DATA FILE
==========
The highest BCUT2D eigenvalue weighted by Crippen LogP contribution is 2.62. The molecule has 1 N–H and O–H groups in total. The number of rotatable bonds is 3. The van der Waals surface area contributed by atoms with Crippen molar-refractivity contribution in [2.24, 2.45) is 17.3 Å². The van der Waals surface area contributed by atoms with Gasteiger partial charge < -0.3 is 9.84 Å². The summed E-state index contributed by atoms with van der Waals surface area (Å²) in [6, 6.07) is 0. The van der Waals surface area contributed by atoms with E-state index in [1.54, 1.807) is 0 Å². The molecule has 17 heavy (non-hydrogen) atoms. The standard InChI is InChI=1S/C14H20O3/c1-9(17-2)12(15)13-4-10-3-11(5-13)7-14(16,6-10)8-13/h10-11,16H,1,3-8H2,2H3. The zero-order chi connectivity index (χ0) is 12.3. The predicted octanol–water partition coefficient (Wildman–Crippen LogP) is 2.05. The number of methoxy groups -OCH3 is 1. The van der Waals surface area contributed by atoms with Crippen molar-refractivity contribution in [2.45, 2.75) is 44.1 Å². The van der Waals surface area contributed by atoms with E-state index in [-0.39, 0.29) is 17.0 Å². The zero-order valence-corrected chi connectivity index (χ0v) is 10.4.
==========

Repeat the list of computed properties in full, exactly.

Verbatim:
The highest BCUT2D eigenvalue weighted by Crippen LogP contribution is 2.62. The molecule has 1 N–H and O–H groups in total. The number of rotatable bonds is 3. The van der Waals surface area contributed by atoms with Crippen molar-refractivity contribution in [2.24, 2.45) is 17.3 Å². The van der Waals surface area contributed by atoms with Gasteiger partial charge < -0.3 is 9.84 Å². The summed E-state index contributed by atoms with van der Waals surface area (Å²) in [6, 6.07) is 0. The van der Waals surface area contributed by atoms with E-state index in [1.54, 1.807) is 0 Å². The molecule has 17 heavy (non-hydrogen) atoms. The standard InChI is InChI=1S/C14H20O3/c1-9(17-2)12(15)13-4-10-3-11(5-13)7-14(16,6-10)8-13/h10-11,16H,1,3-8H2,2H3. The zero-order chi connectivity index (χ0) is 12.3. The predicted octanol–water partition coefficient (Wildman–Crippen LogP) is 2.05. The number of methoxy groups -OCH3 is 1. The van der Waals surface area contributed by atoms with Crippen molar-refractivity contribution in [2.45, 2.75) is 44.1 Å². The van der Waals surface area contributed by atoms with E-state index in [-0.39, 0.29) is 17.0 Å². The zero-order valence-corrected chi connectivity index (χ0v) is 10.4.